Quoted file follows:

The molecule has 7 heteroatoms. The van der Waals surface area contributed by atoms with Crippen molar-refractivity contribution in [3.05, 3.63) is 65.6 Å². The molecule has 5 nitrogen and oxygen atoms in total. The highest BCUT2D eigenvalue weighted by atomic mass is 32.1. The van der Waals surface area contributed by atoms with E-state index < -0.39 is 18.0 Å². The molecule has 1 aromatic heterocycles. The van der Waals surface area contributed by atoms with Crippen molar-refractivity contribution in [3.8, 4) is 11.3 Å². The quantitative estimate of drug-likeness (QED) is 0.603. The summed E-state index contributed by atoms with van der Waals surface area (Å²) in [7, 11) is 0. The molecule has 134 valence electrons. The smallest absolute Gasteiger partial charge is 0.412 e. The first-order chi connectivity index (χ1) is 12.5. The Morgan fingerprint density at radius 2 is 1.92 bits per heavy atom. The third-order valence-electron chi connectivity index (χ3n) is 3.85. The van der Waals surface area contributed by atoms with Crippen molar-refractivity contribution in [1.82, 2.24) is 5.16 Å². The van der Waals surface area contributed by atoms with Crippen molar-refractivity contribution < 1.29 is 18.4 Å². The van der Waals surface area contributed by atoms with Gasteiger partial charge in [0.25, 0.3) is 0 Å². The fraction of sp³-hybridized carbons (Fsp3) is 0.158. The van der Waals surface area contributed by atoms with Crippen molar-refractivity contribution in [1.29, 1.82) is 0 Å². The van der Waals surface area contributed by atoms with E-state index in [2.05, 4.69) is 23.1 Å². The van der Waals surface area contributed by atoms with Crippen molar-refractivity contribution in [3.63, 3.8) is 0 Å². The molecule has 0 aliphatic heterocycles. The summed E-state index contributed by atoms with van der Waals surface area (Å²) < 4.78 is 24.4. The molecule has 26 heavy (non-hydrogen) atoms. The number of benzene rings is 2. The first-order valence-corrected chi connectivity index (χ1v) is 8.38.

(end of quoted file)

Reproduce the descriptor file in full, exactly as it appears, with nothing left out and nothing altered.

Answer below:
The molecule has 7 heteroatoms. The van der Waals surface area contributed by atoms with Crippen molar-refractivity contribution in [3.05, 3.63) is 65.6 Å². The molecule has 5 nitrogen and oxygen atoms in total. The highest BCUT2D eigenvalue weighted by atomic mass is 32.1. The van der Waals surface area contributed by atoms with E-state index < -0.39 is 18.0 Å². The molecule has 1 aromatic heterocycles. The van der Waals surface area contributed by atoms with Crippen molar-refractivity contribution in [3.8, 4) is 11.3 Å². The quantitative estimate of drug-likeness (QED) is 0.603. The summed E-state index contributed by atoms with van der Waals surface area (Å²) in [7, 11) is 0. The molecule has 134 valence electrons. The smallest absolute Gasteiger partial charge is 0.412 e. The first-order chi connectivity index (χ1) is 12.5. The Morgan fingerprint density at radius 2 is 1.92 bits per heavy atom. The third-order valence-electron chi connectivity index (χ3n) is 3.85. The van der Waals surface area contributed by atoms with Crippen molar-refractivity contribution in [1.82, 2.24) is 5.16 Å². The van der Waals surface area contributed by atoms with Crippen molar-refractivity contribution < 1.29 is 18.4 Å². The van der Waals surface area contributed by atoms with Gasteiger partial charge in [0.25, 0.3) is 0 Å². The fraction of sp³-hybridized carbons (Fsp3) is 0.158. The van der Waals surface area contributed by atoms with Crippen molar-refractivity contribution in [1.29, 1.82) is 0 Å². The van der Waals surface area contributed by atoms with E-state index in [2.05, 4.69) is 23.1 Å². The van der Waals surface area contributed by atoms with Crippen molar-refractivity contribution in [3.63, 3.8) is 0 Å². The molecule has 0 aliphatic heterocycles. The summed E-state index contributed by atoms with van der Waals surface area (Å²) < 4.78 is 24.4. The molecule has 26 heavy (non-hydrogen) atoms. The number of benzene rings is 2. The first-order valence-corrected chi connectivity index (χ1v) is 8.38.